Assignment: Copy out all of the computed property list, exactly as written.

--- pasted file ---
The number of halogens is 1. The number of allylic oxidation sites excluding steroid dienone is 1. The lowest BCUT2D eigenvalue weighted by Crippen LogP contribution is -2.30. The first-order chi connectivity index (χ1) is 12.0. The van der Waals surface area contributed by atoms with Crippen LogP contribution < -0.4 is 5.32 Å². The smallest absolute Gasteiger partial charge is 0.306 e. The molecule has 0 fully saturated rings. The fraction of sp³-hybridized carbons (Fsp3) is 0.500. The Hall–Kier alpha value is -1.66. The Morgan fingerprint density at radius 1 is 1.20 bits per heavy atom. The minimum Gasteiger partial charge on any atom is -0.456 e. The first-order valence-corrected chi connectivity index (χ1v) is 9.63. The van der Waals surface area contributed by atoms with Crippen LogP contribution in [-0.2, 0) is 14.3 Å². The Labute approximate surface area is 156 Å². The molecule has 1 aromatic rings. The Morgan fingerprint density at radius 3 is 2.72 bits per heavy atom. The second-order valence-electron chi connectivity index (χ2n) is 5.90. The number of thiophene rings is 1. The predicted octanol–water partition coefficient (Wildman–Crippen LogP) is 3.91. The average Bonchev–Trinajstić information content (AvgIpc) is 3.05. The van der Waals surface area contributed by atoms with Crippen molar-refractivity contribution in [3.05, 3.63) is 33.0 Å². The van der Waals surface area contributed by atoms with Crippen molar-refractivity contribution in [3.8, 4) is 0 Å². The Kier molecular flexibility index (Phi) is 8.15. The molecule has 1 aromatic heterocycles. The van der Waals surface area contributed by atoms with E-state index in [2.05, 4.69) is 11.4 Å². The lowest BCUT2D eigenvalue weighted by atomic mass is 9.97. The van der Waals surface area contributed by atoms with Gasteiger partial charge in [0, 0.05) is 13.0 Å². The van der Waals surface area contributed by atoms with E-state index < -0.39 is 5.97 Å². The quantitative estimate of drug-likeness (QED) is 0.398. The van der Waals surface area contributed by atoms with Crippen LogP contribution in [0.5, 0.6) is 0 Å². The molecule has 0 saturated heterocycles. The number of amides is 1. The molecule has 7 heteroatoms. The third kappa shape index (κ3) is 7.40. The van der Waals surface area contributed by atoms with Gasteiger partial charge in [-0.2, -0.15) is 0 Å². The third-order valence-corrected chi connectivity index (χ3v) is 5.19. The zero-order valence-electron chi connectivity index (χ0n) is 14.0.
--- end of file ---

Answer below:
The number of halogens is 1. The number of allylic oxidation sites excluding steroid dienone is 1. The lowest BCUT2D eigenvalue weighted by Crippen LogP contribution is -2.30. The first-order chi connectivity index (χ1) is 12.0. The van der Waals surface area contributed by atoms with Crippen LogP contribution < -0.4 is 5.32 Å². The smallest absolute Gasteiger partial charge is 0.306 e. The molecule has 0 fully saturated rings. The fraction of sp³-hybridized carbons (Fsp3) is 0.500. The Hall–Kier alpha value is -1.66. The Morgan fingerprint density at radius 1 is 1.20 bits per heavy atom. The minimum Gasteiger partial charge on any atom is -0.456 e. The first-order valence-corrected chi connectivity index (χ1v) is 9.63. The van der Waals surface area contributed by atoms with Crippen LogP contribution in [-0.2, 0) is 14.3 Å². The Labute approximate surface area is 156 Å². The molecule has 1 aromatic rings. The Morgan fingerprint density at radius 3 is 2.72 bits per heavy atom. The second-order valence-electron chi connectivity index (χ2n) is 5.90. The number of thiophene rings is 1. The predicted octanol–water partition coefficient (Wildman–Crippen LogP) is 3.91. The average Bonchev–Trinajstić information content (AvgIpc) is 3.05. The van der Waals surface area contributed by atoms with Crippen molar-refractivity contribution in [3.05, 3.63) is 33.0 Å². The van der Waals surface area contributed by atoms with Crippen molar-refractivity contribution in [3.8, 4) is 0 Å². The Kier molecular flexibility index (Phi) is 8.15. The molecule has 1 aromatic heterocycles. The van der Waals surface area contributed by atoms with E-state index in [2.05, 4.69) is 11.4 Å². The lowest BCUT2D eigenvalue weighted by atomic mass is 9.97. The van der Waals surface area contributed by atoms with Gasteiger partial charge in [0, 0.05) is 13.0 Å². The van der Waals surface area contributed by atoms with E-state index < -0.39 is 5.97 Å². The quantitative estimate of drug-likeness (QED) is 0.398. The van der Waals surface area contributed by atoms with Crippen LogP contribution in [0.5, 0.6) is 0 Å². The molecule has 0 saturated heterocycles. The number of amides is 1. The molecule has 7 heteroatoms. The third kappa shape index (κ3) is 7.40. The van der Waals surface area contributed by atoms with Gasteiger partial charge in [-0.2, -0.15) is 0 Å². The third-order valence-corrected chi connectivity index (χ3v) is 5.19. The zero-order valence-electron chi connectivity index (χ0n) is 14.0.